Financial Services // Technology
Fraudsters who apparently gamed TaxAct's identify verification controls compromised, and may have stolen, personal and tax return information from hundreds of customers. In addition, the software provider detected suspicious activity in 9,000 accounts. Those accounts have since been frozen.
The company says it has no evidence that any TaxAct system was hacked. Rather, it believes thieves obtained customer names and passwords elsewhere, perhaps from other data breaches, to crack open individual accounts.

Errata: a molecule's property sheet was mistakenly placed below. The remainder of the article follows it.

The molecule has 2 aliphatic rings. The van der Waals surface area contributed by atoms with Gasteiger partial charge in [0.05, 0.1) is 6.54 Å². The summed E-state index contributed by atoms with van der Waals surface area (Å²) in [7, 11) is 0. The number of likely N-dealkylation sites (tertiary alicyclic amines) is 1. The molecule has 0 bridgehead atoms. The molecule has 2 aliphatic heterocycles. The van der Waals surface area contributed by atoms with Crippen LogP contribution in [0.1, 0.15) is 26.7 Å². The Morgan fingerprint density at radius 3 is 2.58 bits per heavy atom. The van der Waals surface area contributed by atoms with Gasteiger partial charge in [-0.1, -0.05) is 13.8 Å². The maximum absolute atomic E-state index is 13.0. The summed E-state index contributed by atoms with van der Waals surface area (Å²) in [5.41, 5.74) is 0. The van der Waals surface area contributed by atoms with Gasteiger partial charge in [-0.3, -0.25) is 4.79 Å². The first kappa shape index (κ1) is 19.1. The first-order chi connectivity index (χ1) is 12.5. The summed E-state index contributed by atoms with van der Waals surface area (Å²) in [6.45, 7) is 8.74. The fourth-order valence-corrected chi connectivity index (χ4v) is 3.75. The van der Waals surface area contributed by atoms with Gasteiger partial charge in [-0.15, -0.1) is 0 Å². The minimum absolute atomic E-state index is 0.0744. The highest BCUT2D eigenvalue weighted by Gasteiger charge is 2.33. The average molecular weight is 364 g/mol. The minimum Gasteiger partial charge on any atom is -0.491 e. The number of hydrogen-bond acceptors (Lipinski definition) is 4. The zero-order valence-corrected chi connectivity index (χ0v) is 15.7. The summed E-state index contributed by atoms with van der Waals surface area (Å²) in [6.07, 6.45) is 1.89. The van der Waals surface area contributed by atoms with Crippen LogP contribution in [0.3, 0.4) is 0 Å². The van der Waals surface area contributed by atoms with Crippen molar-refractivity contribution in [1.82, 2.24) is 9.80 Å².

The breaches occurred in November and December of 2015.
TaxAct said early detection of the apparent scheme confirms an anti-fraud campaign launched by the IRS and tax-preparation firms over the past year is working. Tax refund fraud happens when criminals use stolen personal information to file a fraudulent tax return claiming a refund.
A spokeswoman for the IRS said, “The IRS has already taken steps in our systems to protect the affected accounts.”
On Jan. 11, TaxAct sent a letter with the heading “Notice of Data Breach” to about 450 customers. It said swindlers may have copied their names and Social Security numbers and that tax returns stored in their accounts may have been opened or printed.
TaxAct has emailed the other 9,000 customers.